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Sugies03 hp.jpg
Sugar glider
Scientific classification e
Kingdom: Animalia
Phylum: Chordata
Class: Mammalia
Infraclass: Marsupialia
Order: Diprotodontia
Family: Petauridae
Genus: Petaurus
Shaw, 1791
Type species
Petaurus australis
Shaw, 1791

The genus Petaurus contains flying phalangers or wrist-winged gliders, a group of arboreal marsupials. There are six species, sugar glider, squirrel glider, mahogany glider, northern glider, yellow-bellied glider and Biak glider, and are native to Australia or New Guinea. The greater glider has been shown to be three different species.[1]

Flying phalangers are typically nocturnal, most being small (sometimes around 400 mm, counting the tail), and have folds of loose skin (patagia) running from the wrists to the ankles. They use the patagia to glide from tree to tree by jumping and holding out their limbs spread-eagle. They are able to glide for distances over 140 metres. Beside the distinctive skin folds, flying phalangers also have large, forward-facing eyes, short (though pointed) faces, and long flat tails which are used as rudders while gliding.

All are omnivores, and eat tree sap, gum, nectar, pollen, and insects, along with manna and honeydew. Most flying phalangers appear to be solitary, though the yellow-bellied glider and sugar glider are both known to live in groups.

Conservation status[edit]

While Biak and sugar gliders are relatively common, most of the other species are rare. The Mahogany glider is the most threatened species in Australia and is listed as endangered. They are so uncommon that they were not seen for more than a hundred years after their original discovery in 1883. Nearly a month after they were rediscovered in 1989, their habitat was cleared for plantations, and another population was not found until 1991. The reasons for the endangered status of the Mahogany glider include habitat degradation or loss, limited distribution, and the lack of habitat protection.[2] Along with Mahogany gliders being endangered the squirrel gliders (petaurus norfolcensis) are endangered as well.[3]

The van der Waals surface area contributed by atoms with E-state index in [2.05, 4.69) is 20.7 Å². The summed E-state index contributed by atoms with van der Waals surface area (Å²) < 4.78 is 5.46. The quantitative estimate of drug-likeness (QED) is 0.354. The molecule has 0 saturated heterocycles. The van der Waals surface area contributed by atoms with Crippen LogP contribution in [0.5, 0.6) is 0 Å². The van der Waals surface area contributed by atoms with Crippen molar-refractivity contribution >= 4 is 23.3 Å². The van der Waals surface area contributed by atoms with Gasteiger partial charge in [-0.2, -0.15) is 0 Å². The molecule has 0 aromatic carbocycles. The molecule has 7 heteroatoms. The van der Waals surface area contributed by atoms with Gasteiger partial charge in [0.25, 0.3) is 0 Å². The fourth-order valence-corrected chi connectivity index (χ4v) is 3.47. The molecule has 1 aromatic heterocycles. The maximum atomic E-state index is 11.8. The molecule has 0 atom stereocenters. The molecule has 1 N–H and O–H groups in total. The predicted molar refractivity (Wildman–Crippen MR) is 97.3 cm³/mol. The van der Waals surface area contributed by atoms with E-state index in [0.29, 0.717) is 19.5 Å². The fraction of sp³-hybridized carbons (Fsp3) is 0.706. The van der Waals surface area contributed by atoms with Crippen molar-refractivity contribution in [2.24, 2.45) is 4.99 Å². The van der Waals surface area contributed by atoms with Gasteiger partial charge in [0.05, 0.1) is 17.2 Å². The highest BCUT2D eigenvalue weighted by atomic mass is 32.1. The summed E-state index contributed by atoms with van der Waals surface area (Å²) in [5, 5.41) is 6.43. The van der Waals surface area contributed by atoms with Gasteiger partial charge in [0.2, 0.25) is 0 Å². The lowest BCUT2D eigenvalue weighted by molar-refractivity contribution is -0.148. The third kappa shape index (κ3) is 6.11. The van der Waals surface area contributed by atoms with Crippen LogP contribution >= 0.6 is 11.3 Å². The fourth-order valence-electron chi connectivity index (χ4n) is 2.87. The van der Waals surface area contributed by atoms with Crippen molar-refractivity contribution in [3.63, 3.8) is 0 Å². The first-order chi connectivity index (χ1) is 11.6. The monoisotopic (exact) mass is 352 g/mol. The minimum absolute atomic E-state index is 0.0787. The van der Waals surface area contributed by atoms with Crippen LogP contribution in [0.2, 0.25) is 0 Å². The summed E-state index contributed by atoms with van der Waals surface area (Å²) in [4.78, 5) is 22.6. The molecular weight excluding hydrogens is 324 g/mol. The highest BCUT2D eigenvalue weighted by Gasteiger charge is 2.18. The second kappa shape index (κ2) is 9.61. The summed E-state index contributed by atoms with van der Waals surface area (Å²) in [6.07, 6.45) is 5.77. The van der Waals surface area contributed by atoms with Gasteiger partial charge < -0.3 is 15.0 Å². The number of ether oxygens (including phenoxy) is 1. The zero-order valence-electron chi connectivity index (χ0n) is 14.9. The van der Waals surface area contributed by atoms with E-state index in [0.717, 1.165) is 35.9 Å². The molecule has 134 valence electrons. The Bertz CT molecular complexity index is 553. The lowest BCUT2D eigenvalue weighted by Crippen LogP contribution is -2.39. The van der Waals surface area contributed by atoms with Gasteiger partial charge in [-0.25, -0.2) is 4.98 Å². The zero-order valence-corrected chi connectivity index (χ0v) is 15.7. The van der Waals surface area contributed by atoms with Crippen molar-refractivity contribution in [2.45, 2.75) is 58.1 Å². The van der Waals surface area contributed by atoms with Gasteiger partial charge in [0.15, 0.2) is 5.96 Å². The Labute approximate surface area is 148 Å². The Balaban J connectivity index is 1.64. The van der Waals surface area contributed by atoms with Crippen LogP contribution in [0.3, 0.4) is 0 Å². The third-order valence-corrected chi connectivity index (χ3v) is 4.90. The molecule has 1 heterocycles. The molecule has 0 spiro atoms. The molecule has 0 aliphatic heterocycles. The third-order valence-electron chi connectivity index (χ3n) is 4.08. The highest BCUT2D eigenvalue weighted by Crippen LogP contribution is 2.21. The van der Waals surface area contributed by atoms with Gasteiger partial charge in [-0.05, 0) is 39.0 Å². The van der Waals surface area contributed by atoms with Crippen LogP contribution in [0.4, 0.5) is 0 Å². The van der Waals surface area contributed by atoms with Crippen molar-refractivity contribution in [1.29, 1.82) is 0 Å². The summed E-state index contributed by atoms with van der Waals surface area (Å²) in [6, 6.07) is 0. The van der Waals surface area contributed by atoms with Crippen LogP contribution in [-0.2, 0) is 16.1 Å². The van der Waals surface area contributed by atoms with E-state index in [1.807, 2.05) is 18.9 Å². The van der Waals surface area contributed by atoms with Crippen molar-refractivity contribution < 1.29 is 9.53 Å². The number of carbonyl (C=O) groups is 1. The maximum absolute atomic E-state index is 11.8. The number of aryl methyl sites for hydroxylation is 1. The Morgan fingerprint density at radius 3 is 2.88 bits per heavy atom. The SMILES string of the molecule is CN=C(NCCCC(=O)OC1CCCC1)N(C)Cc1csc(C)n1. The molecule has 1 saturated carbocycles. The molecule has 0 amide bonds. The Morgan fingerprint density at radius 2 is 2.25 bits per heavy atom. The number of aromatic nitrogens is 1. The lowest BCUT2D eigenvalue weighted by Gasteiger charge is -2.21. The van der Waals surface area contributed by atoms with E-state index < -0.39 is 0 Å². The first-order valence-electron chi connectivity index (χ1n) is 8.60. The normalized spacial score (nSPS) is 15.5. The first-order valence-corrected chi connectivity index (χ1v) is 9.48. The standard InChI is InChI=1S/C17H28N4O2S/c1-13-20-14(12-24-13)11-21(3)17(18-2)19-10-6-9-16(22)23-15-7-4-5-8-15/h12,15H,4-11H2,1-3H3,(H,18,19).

1. ^ McGregor, Denise C.; Padovan, Amanda; Georges, Arthur; Krockenberger, Andrew; Yoon, Hwan-Jin; Youngentob, Kara N. (2020-11-06). "Genetic evidence supports three previously described species of greater glider, Petauroides volans , P. minor , and P. armillatus". Scientific Reports. 10 (1): 19284. doi:10.1038/s41598-020-76364-z. ISSN 2045-2322.
  2. ^ Jackson, Stephen M. (July 2011). "Petaurus gracilis (Diprotodontia: Petauridae)". Mammalian Species. 43 (1): 141–148. doi:10.1644/882.1. ISSN 0076-3519. S2CID 35166232.
  3. ^ Crane, M. J.; Lindenmayer, D. B.; Cunningham, R. B. (February 2013). "Use and characteristics of nocturnal habitats of the squirrel glider (Petaurus norfocensis) in Australian temperate woodlands". Australian Journal of Zoology. 60 (5): 320–329. doi:10.1071/ZO12080. ISSN 0004-959X. S2CID 83561055.

External links[edit]